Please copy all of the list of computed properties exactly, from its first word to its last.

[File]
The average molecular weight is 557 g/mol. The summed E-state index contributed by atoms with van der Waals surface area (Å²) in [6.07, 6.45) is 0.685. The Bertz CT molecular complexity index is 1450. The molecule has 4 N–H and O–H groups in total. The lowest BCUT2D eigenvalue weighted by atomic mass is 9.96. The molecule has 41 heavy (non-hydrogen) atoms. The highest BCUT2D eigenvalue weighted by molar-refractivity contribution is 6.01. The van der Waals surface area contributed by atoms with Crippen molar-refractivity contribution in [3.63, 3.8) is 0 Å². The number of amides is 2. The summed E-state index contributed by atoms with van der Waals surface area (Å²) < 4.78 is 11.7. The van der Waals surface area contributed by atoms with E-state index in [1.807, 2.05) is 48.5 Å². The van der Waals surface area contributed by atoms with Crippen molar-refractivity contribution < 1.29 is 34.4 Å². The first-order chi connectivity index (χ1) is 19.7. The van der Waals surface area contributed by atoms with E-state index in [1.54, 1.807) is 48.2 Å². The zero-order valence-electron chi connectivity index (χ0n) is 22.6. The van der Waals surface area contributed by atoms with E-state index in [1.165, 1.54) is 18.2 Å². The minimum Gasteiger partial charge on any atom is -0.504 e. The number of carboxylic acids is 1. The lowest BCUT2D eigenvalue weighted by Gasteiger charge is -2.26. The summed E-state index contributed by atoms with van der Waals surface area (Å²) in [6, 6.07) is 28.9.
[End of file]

The average molecular weight is 557 g/mol. The summed E-state index contributed by atoms with van der Waals surface area (Å²) in [6.07, 6.45) is 0.685. The Bertz CT molecular complexity index is 1450. The molecule has 4 N–H and O–H groups in total. The lowest BCUT2D eigenvalue weighted by atomic mass is 9.96. The molecule has 41 heavy (non-hydrogen) atoms. The highest BCUT2D eigenvalue weighted by molar-refractivity contribution is 6.01. The van der Waals surface area contributed by atoms with Crippen molar-refractivity contribution in [3.63, 3.8) is 0 Å². The number of amides is 2. The summed E-state index contributed by atoms with van der Waals surface area (Å²) < 4.78 is 11.7. The van der Waals surface area contributed by atoms with E-state index in [1.807, 2.05) is 48.5 Å². The van der Waals surface area contributed by atoms with Crippen molar-refractivity contribution < 1.29 is 34.4 Å². The first-order chi connectivity index (χ1) is 19.7. The van der Waals surface area contributed by atoms with E-state index in [1.54, 1.807) is 48.2 Å². The zero-order valence-electron chi connectivity index (χ0n) is 22.6. The van der Waals surface area contributed by atoms with E-state index in [1.165, 1.54) is 18.2 Å². The minimum Gasteiger partial charge on any atom is -0.504 e. The number of carboxylic acids is 1. The lowest BCUT2D eigenvalue weighted by Gasteiger charge is -2.26. The summed E-state index contributed by atoms with van der Waals surface area (Å²) in [6, 6.07) is 28.9.